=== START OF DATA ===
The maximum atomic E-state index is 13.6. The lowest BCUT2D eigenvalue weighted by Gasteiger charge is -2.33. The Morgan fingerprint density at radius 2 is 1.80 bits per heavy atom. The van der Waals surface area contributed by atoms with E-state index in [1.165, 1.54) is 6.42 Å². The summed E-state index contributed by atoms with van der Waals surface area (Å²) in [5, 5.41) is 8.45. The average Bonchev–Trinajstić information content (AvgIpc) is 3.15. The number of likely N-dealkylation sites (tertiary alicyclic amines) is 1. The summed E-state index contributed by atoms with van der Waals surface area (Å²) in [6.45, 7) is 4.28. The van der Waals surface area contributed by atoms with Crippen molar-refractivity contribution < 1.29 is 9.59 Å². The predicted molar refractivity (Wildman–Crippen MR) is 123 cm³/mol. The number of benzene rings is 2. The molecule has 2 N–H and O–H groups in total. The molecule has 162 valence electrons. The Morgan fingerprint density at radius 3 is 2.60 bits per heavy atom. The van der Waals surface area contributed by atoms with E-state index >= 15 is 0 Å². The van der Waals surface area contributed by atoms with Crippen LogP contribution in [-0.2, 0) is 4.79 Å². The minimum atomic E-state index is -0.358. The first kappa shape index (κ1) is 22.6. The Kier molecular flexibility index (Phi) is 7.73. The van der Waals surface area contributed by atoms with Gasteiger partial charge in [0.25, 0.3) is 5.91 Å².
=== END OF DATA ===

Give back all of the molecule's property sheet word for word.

The maximum atomic E-state index is 13.6. The lowest BCUT2D eigenvalue weighted by Gasteiger charge is -2.33. The Morgan fingerprint density at radius 2 is 1.80 bits per heavy atom. The van der Waals surface area contributed by atoms with E-state index in [1.165, 1.54) is 6.42 Å². The summed E-state index contributed by atoms with van der Waals surface area (Å²) in [5, 5.41) is 8.45. The average Bonchev–Trinajstić information content (AvgIpc) is 3.15. The number of likely N-dealkylation sites (tertiary alicyclic amines) is 1. The summed E-state index contributed by atoms with van der Waals surface area (Å²) in [6.45, 7) is 4.28. The van der Waals surface area contributed by atoms with Crippen molar-refractivity contribution < 1.29 is 9.59 Å². The predicted molar refractivity (Wildman–Crippen MR) is 123 cm³/mol. The number of benzene rings is 2. The molecule has 2 N–H and O–H groups in total. The molecule has 162 valence electrons. The Morgan fingerprint density at radius 3 is 2.60 bits per heavy atom. The van der Waals surface area contributed by atoms with E-state index >= 15 is 0 Å². The van der Waals surface area contributed by atoms with Crippen LogP contribution in [-0.2, 0) is 4.79 Å². The minimum atomic E-state index is -0.358. The first kappa shape index (κ1) is 22.6. The Kier molecular flexibility index (Phi) is 7.73. The van der Waals surface area contributed by atoms with Gasteiger partial charge in [0.25, 0.3) is 5.91 Å².